Image_1_Changes in VO2 Kinetics After Elevated Baseline Do Not Necessarily Reflect Alterations in Muscle Force Production in Both Sexes.JPEG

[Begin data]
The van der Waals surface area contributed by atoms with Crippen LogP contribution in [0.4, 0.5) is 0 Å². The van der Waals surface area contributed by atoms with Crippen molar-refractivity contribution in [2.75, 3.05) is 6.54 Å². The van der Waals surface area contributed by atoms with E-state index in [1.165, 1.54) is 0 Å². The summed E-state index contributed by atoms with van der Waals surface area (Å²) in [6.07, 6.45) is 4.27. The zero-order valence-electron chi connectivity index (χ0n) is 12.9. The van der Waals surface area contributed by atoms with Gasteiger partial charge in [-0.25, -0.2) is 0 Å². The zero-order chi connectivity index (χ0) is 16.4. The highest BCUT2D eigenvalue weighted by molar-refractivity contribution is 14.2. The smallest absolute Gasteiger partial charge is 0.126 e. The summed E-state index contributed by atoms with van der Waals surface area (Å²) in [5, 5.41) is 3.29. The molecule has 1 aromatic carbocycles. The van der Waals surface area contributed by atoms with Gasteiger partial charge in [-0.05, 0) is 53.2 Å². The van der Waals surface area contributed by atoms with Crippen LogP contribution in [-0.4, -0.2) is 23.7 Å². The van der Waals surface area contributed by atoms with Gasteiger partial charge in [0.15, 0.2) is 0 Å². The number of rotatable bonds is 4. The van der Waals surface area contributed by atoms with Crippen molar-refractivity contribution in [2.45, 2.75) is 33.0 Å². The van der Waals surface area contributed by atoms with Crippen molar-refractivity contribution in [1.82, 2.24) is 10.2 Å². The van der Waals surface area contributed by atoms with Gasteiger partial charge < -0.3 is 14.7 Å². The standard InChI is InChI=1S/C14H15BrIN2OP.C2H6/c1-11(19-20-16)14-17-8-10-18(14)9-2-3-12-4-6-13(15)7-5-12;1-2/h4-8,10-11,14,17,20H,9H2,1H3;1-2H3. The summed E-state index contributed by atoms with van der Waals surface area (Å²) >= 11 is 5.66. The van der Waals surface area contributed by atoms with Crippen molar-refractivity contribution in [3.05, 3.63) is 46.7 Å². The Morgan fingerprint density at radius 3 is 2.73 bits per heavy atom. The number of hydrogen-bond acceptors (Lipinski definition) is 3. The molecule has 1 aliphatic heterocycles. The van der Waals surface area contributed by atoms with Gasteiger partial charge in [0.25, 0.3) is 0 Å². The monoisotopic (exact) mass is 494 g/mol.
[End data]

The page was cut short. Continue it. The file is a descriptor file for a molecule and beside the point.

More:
A link between muscle fatigue, decreased efficiency and the slow component of oxygen uptake (VO2sc) has been suggested. However, a cause-effect relationship remains to be elucidated. Although alterations in VO2 kinetics after elevated baseline work rate have previously been reported, to date no study has observed the effect on muscle force production (MFP) behavior considering physiological differences between male and female subjects. This study investigated the effect of elevated baseline work rate on the VO2 kinetics and MFP in 10 male and 10 female healthy subjects. Subjects performed 4 transitions of very-heavy (VH) intensity cycling in a randomized order after unloaded (U-VH) or moderate (M-VH) exercise. Maximal isokinetic efforts (MIE) were performed before and after each condition at two different cadences (60 or 120 rpm). Whereas baseline VO2 and time constant (τ) were significantly higher in M-VH compared to U-VH, the fundamental amplitude and the VO2 slow component (VO2sc) were significantly lower in M-VH (p < 0.05) in both sexes. Blood lactate concentration ([La]) and rate of perceived exertion (RPE) were not influenced by condition or sex (p > 0.05). The MFP post-exercise was not significantly influenced by condition in both sexes and cadences (Δtorque for males: at 60 rpm in U-VH = 13 ± 10 Nm, in M-VH = 13 ± 9 Nm; at 120 rpm in U-VH = 22 ± 14 Nm, in M-VH = 21 ± 12 Nm; for females: at 120 rpm in U-VH = 10 ± 9 Nm, in M-VH = 12 ± 8 Nm; p > 0.05), with the exception that female subjects presented smaller decreases in M-UH at 60 rpm compared to U-VH (11 ± 13 vs. 18 ± 14 Nm, respectively, p < 0.05). There was no correlation between the decrease in torque production and VO2 kinetics parameters (p > 0.05). The alterations in VO2 kinetics which have been suggested to be linked to changes in motor unit recruitment after elevated baseline work rate did not reflect alterations in MFP and fatigue in both sexes.